This paper contributes to a literature that due to data constraints and identification issues has not yet delivered conclusive evidence
In this paper the authors use a unique dataset that combines spatial detailed information on conflict events and on households’ activity, to show a positive and significant correlation between violent conflict and entrepreneurship in Afghanistan.
The authors build spatial and IV identifications to estimate the effect of different measures of conflict on the investment in a range of private economic activities of nearby households. The results consistently show that the level of conflict, its impact, and to a lesser extent its frequency, increase the probability that a household engages in self-employment activities with lower capital intensity and in activities related to subsistence agriculture, and reduce the probability of investing in higher capital self-employment.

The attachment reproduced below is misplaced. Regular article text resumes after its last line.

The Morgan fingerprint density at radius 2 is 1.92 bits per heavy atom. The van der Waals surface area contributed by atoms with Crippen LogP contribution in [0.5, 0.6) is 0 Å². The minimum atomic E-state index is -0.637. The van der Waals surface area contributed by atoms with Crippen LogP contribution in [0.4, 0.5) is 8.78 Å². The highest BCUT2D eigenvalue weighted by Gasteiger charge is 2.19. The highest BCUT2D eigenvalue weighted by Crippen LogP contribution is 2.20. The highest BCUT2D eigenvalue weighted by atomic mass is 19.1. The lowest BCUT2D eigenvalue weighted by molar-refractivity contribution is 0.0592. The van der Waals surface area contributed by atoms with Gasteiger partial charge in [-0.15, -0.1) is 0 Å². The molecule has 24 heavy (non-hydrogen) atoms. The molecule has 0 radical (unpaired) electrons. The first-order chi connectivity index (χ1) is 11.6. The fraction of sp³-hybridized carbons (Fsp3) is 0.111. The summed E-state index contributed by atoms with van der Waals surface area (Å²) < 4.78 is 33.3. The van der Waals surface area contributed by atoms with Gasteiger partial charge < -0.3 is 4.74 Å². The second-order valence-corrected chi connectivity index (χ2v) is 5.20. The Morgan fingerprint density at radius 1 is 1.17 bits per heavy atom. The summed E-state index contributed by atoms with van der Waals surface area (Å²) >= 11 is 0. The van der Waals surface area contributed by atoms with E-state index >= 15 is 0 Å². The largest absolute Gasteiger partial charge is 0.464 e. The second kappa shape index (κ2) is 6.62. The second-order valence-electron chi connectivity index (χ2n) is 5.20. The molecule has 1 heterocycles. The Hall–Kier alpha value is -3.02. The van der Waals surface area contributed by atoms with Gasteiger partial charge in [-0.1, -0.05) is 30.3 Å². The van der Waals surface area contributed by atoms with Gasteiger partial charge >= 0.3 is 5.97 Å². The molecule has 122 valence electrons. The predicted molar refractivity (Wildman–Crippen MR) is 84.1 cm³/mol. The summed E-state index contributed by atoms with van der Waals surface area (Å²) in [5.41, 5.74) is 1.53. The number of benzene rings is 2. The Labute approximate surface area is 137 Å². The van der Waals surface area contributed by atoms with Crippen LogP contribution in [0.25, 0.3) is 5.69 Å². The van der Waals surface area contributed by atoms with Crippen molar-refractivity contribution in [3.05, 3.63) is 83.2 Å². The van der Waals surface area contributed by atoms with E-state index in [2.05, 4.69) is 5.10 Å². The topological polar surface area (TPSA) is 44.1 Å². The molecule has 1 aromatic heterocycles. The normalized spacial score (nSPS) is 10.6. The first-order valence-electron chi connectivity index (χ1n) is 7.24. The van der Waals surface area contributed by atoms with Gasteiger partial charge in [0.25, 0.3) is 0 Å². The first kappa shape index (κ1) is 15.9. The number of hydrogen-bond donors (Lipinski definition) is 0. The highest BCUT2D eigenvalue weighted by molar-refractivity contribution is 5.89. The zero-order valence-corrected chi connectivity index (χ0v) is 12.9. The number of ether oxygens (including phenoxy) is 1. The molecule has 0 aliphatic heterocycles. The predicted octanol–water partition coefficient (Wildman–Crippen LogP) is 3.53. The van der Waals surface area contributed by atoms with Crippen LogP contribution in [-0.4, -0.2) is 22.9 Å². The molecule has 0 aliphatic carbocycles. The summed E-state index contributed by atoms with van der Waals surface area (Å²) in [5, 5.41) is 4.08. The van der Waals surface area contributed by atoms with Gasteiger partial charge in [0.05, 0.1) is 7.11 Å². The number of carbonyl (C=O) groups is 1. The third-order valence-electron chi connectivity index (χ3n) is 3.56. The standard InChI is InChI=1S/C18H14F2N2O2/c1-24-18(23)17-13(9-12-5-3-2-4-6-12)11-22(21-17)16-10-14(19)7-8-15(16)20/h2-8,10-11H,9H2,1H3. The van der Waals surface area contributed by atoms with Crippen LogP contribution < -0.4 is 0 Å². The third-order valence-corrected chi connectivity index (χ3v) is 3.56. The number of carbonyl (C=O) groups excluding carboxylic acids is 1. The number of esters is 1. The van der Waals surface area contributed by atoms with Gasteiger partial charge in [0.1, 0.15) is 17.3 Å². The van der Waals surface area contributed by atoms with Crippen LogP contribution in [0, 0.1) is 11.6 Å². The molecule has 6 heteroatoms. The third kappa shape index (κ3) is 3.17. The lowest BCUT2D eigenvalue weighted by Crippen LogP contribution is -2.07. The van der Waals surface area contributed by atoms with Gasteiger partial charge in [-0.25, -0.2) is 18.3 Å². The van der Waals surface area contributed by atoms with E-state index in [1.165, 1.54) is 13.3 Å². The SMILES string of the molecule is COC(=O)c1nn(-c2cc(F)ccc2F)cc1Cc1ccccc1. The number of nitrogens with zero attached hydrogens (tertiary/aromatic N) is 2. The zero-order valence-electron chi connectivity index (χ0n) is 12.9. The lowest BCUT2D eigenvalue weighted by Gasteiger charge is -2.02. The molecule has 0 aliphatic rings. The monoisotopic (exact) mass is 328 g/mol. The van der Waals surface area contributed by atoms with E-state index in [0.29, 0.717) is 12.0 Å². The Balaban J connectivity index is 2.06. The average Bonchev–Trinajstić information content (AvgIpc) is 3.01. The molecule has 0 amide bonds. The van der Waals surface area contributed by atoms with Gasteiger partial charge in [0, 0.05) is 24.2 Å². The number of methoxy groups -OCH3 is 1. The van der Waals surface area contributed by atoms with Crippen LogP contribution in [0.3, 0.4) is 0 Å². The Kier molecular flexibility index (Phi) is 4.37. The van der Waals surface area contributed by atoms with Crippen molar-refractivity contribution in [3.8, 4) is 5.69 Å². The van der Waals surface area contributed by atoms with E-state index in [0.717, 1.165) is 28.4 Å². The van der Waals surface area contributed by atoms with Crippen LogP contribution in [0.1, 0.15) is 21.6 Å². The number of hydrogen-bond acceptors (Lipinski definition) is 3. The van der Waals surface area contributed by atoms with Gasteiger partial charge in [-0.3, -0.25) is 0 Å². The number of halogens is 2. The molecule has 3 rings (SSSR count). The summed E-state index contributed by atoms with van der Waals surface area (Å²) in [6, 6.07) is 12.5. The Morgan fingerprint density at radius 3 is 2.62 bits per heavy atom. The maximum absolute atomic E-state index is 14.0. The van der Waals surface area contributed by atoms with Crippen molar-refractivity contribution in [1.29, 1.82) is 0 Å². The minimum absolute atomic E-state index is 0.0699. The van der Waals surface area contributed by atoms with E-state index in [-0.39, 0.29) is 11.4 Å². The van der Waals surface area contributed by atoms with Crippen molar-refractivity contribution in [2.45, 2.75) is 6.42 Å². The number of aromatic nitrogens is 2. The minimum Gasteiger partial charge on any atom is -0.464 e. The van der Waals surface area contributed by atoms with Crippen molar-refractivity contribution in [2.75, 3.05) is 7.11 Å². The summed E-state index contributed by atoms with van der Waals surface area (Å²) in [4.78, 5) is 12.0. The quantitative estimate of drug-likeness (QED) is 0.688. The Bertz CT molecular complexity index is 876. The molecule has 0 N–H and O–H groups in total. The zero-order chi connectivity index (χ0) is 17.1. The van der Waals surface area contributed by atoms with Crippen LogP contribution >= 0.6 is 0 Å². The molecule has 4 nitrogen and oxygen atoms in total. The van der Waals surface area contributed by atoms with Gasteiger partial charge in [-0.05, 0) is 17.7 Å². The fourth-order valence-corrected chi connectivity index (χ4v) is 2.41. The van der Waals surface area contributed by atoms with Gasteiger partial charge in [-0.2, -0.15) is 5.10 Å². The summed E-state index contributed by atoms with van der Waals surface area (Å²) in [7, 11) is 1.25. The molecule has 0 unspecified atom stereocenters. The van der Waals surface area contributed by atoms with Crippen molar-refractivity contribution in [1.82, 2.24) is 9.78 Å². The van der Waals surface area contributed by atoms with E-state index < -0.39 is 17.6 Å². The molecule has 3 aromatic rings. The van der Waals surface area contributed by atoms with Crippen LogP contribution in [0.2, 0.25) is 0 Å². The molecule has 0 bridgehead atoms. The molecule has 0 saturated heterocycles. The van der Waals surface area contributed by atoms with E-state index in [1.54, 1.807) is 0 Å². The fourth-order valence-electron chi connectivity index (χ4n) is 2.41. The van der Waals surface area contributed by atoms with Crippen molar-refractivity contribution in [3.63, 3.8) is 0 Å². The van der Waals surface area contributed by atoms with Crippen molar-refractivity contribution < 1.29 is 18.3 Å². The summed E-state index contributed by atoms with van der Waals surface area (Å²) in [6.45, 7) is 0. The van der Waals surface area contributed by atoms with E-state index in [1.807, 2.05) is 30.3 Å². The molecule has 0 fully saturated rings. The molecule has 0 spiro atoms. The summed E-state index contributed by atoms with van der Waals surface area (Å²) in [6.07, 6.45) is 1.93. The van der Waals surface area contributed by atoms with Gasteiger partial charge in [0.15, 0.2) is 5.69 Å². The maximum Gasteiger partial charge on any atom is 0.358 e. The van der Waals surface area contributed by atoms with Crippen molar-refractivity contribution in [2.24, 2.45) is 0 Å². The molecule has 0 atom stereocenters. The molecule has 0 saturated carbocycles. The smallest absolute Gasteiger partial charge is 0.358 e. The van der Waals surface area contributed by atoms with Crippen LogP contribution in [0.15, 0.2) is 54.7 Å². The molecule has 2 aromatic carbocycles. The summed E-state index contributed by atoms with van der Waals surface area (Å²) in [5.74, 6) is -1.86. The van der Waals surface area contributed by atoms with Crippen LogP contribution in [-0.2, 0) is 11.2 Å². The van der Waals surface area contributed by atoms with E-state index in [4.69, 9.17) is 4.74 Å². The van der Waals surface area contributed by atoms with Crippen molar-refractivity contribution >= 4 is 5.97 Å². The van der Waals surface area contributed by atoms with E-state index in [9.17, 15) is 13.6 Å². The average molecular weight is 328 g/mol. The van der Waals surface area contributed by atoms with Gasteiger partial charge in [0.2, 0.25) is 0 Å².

Overall, by increasing entrepreneurship, conflict pushes the country towards a regressive structural change. However, the magnitude of most of the effects is quite small.
This research was funded under the Private Enterprise Development in Low-Income Countries (PEDL) Programme
Ciarli, T., Kofol, C., Menon, C. Business as Unusual. An Explanation of the Increase of Private Economic Activity in High-Conflict Areas in Afghanistan (2015) 59 pp